Better than almost any other archival resource on the subject, a black-and-white news documentary from 1978, now posted on the Austin Found blog, explains the controversy over drag boat racing on what was then known as Town Lake.
The videomakers’ attempts at even-handedness — the old-line business community, for instance, strongly supported the divisive races as a magnet for prestige and tourism — are as revealing as their keen insights into the protests that helped to spark ongoing Latino political activism.
The documentary, narrated and cowritten by Barbara Enlow, was recently unearthed and published by Tim Hamblin on the Austin History Center’s YouTube page. It explains a lot about those tumultuous times.
Festival Beach was normally a quiet East Austin park. But each year, the noise of drag races echoed through the neighborhoods along the lake, especially in the longtime Latino areas on the north shore. Attendees at these national boat races tended to treat the area shabbily, too.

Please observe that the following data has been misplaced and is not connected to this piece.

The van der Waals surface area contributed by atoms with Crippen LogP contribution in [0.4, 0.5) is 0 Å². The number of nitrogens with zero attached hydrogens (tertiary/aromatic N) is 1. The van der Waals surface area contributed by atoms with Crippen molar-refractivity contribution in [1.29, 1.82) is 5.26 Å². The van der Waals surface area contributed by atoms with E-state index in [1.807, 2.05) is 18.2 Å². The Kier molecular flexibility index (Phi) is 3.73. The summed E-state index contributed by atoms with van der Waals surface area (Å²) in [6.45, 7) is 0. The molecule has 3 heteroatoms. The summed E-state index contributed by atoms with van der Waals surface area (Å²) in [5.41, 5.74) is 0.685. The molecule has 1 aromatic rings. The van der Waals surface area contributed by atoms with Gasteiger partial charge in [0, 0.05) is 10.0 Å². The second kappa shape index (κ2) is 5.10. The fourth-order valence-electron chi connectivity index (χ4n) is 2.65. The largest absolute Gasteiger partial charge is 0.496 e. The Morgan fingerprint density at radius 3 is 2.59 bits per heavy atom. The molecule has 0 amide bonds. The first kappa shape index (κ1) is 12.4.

In 1963, the Austin Boat Club started the annual series of races, which culminated during the Austin Aqua Festival, attended by tens of thousands of people who — the video reveals — parked their cars right on the prime grasslands of the park!
By 1978, community organizers had been protesting about the noise, traffic, litter and pollution for years. One of the biggest concerns was that the disruption would depress East Austin property values so that developers could later cheaply snap up the land from longtime residents.
The protests grew confrontational. Activists, including the Brown Berets and community organizer Paul Hernandez, tangled with police. The video shows a man getting harrowingly rough with Hernandez.
By the end of the decade, the races were gone, but the festival continued until 1998.
You can’t understand New Austin without delving into Old Austin. One digital avenue for that quest is Austin Found, a series of historical images of Austin and Texas published at statesman.com/austinfound. We’ll share samples here regularly.